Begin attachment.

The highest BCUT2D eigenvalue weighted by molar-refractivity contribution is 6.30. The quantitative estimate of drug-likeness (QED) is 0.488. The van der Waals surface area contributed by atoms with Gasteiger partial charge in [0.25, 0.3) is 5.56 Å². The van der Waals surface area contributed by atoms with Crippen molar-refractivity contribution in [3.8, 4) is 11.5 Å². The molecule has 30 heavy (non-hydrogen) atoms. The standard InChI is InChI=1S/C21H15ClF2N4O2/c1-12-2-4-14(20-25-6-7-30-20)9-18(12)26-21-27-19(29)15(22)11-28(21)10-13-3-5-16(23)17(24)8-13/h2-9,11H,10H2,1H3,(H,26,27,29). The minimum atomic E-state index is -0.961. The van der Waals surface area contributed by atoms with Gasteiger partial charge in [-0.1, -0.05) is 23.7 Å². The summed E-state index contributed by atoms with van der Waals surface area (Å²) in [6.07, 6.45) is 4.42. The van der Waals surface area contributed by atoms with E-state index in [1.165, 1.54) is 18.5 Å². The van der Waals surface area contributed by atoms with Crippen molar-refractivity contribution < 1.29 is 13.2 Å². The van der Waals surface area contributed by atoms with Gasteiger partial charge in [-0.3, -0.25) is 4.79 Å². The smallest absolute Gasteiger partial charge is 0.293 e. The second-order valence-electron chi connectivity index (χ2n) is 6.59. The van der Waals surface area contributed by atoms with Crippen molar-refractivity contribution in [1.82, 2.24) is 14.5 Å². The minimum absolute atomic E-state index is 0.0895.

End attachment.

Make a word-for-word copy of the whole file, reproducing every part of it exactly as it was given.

The highest BCUT2D eigenvalue weighted by molar-refractivity contribution is 6.30. The quantitative estimate of drug-likeness (QED) is 0.488. The van der Waals surface area contributed by atoms with Gasteiger partial charge in [0.25, 0.3) is 5.56 Å². The van der Waals surface area contributed by atoms with Crippen molar-refractivity contribution in [3.8, 4) is 11.5 Å². The molecule has 30 heavy (non-hydrogen) atoms. The standard InChI is InChI=1S/C21H15ClF2N4O2/c1-12-2-4-14(20-25-6-7-30-20)9-18(12)26-21-27-19(29)15(22)11-28(21)10-13-3-5-16(23)17(24)8-13/h2-9,11H,10H2,1H3,(H,26,27,29). The minimum atomic E-state index is -0.961. The van der Waals surface area contributed by atoms with Gasteiger partial charge in [-0.1, -0.05) is 23.7 Å². The summed E-state index contributed by atoms with van der Waals surface area (Å²) in [6.07, 6.45) is 4.42. The van der Waals surface area contributed by atoms with E-state index in [1.165, 1.54) is 18.5 Å². The van der Waals surface area contributed by atoms with Crippen molar-refractivity contribution < 1.29 is 13.2 Å². The van der Waals surface area contributed by atoms with Gasteiger partial charge in [-0.3, -0.25) is 4.79 Å². The smallest absolute Gasteiger partial charge is 0.293 e. The second-order valence-electron chi connectivity index (χ2n) is 6.59. The van der Waals surface area contributed by atoms with Crippen molar-refractivity contribution in [1.82, 2.24) is 14.5 Å². The minimum absolute atomic E-state index is 0.0895.